KANSAS CITY, Mo. — A strike from freight rail workers could be on the horizon if labor unions aren't able to reach a new agreement with railroad companies.
Experts predict the United States could lose $2 billion a day should a strike happen. Strikes could begin as early 11:01 p.m. on Thursday.
At the center of the debate between the unions and railroad companies is personal time.
The unions allege workers get "disciplinary points" if they take time off.
KSHB 41 News is taking this story 360 to explain the implications it could have on the Kansas City area.
In this story we hear from:
- A business owner
- Kansas senator
KSHB 41 News spoke with Jeff Huff, who co-owns RE, a furniture store near the Crossroad in Kansas City, Missouri.
Huff said he's still recovering from supply chains caused by the pandemic and is worried about the strike could slow production even more.
"Sometimes, it's one step forward, two steps back It feels like," Huff said.
Because furniture is moved by train, Huff said he'll continue to closely monitor the situation.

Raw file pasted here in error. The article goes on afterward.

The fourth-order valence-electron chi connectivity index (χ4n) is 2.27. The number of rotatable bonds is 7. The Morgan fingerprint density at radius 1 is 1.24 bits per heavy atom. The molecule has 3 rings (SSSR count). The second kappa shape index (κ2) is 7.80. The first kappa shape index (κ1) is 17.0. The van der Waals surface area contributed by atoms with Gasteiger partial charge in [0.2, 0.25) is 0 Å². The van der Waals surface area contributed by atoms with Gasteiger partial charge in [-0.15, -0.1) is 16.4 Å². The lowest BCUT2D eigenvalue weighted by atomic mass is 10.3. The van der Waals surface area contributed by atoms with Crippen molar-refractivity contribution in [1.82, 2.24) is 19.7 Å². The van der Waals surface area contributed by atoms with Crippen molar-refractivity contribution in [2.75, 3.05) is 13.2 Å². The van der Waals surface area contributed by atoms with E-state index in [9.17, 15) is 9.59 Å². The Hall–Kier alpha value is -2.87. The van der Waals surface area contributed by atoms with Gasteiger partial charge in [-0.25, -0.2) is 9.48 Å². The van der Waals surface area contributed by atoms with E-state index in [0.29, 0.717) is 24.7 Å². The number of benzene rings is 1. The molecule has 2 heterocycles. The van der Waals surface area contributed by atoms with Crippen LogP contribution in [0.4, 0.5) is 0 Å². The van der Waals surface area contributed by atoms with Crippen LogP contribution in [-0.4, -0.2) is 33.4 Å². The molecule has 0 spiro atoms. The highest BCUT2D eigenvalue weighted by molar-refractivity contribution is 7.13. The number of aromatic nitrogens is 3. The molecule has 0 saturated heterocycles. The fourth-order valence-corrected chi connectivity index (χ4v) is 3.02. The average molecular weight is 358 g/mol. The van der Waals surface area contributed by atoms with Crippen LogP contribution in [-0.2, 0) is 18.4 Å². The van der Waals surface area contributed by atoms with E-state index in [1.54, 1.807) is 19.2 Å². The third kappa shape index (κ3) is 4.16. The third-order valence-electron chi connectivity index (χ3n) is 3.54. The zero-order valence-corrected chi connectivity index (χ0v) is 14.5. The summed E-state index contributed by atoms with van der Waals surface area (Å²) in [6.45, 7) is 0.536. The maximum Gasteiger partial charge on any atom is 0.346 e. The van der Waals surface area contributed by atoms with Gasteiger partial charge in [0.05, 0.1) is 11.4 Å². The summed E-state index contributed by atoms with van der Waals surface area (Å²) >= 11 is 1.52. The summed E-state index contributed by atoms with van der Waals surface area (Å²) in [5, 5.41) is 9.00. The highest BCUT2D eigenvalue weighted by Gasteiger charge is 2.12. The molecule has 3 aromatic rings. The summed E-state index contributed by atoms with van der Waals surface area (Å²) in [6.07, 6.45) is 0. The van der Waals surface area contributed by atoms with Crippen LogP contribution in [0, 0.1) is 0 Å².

"Even with the best laid plans, sometimes you gotta make adjustments along the way," he said.
Larry Wigger is an economist and professor at the University of Missouri - Kansas City. He said consumers could feel the impact of the strike on their wallets.
Wigger said moving products through tractor trailers costs three times as much as doing so by train.
But, if there's a strike, that option will be gone and consumers will be paying a lot more for any products.
"If you think about that box of cereal on the shelf, a $5 box of cereal, $0.50 of that cost is due to transportation," Wigger said. "That $0.50 is now $1.50, making that $5 box of cereal $6 a box."
Kansas sees plenty of rail traffic.
In fact, when ranked by rail miles, Kansas is the sixth-highest behind California and Pennsylvania.
Sen. Jerry Moran (R - Kansas) is worried about the impacts the strike could have on farmers.
"In parts of Kansas, facing severe drought feed yards, places that we feed cattle are shipping grain in from other areas of the country to feed their livestock," he said. "Rail service is critical to making sure these producers are able to get the feed they needed to keep their livestock fed and healthy."